An early Richard Powers novel (as in from 1988 before he was 30), about a family dominated by a loud, large, father. This novel is written from multiple viewpoints and narrators both third and first-person, and includes several short sections written from Powers’s voice dealing with the real life death of his father. This last part is something that Powers does from time to time, puts himself into his fiction, in fictional and not so fictional ways.
The takes place primarily in the 1970s and the family in question involves children in their twenties and some still teens. Their father, a brilliant loving man, begins to deteriorate mentally and emotionally, and the large looming loving presence he held over the family in his health twists and inverts in his sickness. In addition to this primary narrative, we also get a narrative written by the father as an alternate biography of Walt Disney, especially dealing with Disney’s hiring of several interned Japanese-Americans during WWII for his animation studio.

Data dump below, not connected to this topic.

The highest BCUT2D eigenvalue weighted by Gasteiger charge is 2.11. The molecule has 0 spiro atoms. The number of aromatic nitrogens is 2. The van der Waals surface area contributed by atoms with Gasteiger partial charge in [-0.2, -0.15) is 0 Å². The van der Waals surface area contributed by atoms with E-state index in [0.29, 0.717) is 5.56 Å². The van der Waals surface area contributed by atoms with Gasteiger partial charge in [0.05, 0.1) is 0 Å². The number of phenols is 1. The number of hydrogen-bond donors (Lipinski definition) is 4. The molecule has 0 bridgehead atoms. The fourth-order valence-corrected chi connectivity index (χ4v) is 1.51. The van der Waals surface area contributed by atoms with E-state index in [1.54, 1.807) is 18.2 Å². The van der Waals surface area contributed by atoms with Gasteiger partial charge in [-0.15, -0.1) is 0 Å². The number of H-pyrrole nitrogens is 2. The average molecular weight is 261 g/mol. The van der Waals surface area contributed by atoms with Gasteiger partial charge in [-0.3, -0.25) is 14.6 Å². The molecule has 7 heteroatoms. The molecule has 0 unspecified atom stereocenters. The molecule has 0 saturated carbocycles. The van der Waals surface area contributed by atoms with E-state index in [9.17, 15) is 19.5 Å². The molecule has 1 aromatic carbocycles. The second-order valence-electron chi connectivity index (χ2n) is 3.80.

Prisoner’s Dilemma, as it’s commonly understood, refers to the kind of game where opponents can set aside selfish impulses for a modest common good, or risk losing for a chance at a higher reward. Put here in this novel, there’s also the position of a doom where the prisoners are risking a worse consequence for a lesser penalty. Maybe there’s a kind of prisoner’s dilemma when it comes to love and vulnerability, where opening yourself up offers a greater chance of reward, but also a much more intense possible loss.